Hundreds of San Antonio Food Bank staff and volunteers will soon be working the same land that Spanish colonial settlers and Native Americans started farming more than 280 years ago at Mission San Juan Capistrano.
National Park Service and Food Bank officials signed a unique agreement on Friday morning that adds more than 40 acres of historic farmland to the Food Bank’s inventory. In exchange for the land and water from the historic acequia, the Food Bank will maintain five additional acres for a functioning demonstration farm closer to the mission that will serve as a living educational tool for tourists, locals, and students.
“This is Texas’ oldest grocery store,” said Food Bank President and CEO Eric Cooper. “This farmland nourished the people and to be able to bring that back is pretty exciting. … You need good soil and you need water to grow something here at Mission San Juan – they have both.”
The Food Bank, which maintains the largest food assistance program in Southwest Texas and feeds more than 58,000 people every week in 16 different counties, already has 22 acres of farmland at its headquarters on the Westside.
Once the farm is ramped up to full productions, the Food Bank estimates the new farm could yield almost 500,000 pounds of produce per year to add to the total 61 million pounds the Food Bank currently distributes.
“One of our biggest needs is fruit,” Cooper said, especially peaches, plums, apples and other stone fruits. “We’re working with the National Parks Service on a potential orchard. We’ll also be growing cabbage, broccoli, cauliflower, tomatoes, and onions – an array of crops.”
It’s also an opportunity to showcase sustainable farming and gardening techniques while “harvesting great food for San Antonio’s hungry,” he added. The new farm will also help the Food Bank serve the low-income areas in the Southside more efficiently – with food, nutrition education, and opportunities to get their hands dirty.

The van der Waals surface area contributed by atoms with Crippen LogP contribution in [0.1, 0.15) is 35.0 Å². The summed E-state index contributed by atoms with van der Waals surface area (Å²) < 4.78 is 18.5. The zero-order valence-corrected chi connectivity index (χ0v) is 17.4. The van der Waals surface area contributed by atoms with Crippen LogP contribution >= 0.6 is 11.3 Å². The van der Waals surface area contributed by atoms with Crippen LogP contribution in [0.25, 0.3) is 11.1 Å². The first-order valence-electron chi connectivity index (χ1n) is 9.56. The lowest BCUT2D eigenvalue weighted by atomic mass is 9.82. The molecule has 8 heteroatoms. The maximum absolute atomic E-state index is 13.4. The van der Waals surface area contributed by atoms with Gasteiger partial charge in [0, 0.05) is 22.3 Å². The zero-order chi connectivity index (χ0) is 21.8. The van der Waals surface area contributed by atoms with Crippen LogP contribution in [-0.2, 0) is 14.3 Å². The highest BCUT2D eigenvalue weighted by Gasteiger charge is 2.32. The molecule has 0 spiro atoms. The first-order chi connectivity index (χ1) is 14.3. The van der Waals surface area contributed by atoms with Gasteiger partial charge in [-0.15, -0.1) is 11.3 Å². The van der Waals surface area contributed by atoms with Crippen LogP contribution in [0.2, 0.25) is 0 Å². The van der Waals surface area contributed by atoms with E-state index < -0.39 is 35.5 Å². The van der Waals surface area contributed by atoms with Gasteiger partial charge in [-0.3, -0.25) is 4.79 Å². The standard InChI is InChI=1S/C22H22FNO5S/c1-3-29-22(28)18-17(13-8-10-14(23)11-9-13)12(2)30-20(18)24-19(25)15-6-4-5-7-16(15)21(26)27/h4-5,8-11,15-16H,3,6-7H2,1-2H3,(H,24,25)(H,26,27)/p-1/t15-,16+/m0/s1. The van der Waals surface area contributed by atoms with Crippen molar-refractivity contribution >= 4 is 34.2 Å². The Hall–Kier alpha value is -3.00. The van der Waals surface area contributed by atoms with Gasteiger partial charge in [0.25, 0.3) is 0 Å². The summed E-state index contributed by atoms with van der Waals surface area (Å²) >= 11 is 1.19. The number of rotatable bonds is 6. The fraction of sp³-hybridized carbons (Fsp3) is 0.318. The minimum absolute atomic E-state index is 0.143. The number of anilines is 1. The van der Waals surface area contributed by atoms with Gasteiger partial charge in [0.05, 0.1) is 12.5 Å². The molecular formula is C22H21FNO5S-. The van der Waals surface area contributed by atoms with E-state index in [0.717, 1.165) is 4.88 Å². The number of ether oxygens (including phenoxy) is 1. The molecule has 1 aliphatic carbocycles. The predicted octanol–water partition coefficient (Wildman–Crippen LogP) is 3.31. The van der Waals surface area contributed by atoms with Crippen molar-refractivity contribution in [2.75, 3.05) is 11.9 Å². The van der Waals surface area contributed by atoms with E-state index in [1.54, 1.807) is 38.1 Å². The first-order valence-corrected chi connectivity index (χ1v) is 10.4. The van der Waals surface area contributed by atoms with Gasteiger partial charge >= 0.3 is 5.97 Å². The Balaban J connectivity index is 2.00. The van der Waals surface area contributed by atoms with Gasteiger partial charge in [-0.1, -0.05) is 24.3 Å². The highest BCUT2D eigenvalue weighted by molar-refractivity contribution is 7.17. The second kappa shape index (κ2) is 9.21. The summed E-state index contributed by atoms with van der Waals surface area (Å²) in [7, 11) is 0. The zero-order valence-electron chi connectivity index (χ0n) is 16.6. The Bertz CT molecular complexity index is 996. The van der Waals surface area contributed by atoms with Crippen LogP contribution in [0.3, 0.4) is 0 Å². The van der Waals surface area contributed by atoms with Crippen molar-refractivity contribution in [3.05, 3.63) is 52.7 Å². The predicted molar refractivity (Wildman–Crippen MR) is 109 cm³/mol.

“We just need lots of volunteers,” he said. “Literally hundreds. It takes a lot of labor to plant, maintain and then harvest (the fields).”
On the Park Service’s side, the Food Bank will take directions from Mardi Arce, superintendent for the San Antonio Missions National Historical Park, and her team as far as what kinds of crops will be planted where. The demonstration farm will include crops similar to those planted in the 1730s and will show hundreds of visitors every year how “ingenious” the historic irrigation system (acequias) really is.
The Food Bank’s acreage, south of Mission San Juan, will be using modern pumps to efficiently spread water over the massive farm while the demonstration crops will be watered the old-fashioned way: through the opening and closing of acequia gates, fed by the San Antonio River.
“It only took us 35 years to make that happen,” Arce said. The National Park Service has been trying to revive the historic farm land ever since it assumed control of the missions parkland in 1978. After securing the land and eventually the water rights, the oldest in Texas, all that was missing was a farmer.
The demonstration farm is already on its way thanks to Torin Metz, who has been working the farm for one year. He’s halfway through a two-year position funded through the Texas Conservation Corps. He’ll be working with the Food Bank and Park Service to transition management to the food bank and start expanding the crops.
Research is underway to find out what specific strains of fruits and vegetables were historically grown at San Juan, Arce said, and “if we can find them, we’ll grow them.” For now, generic seeds are used.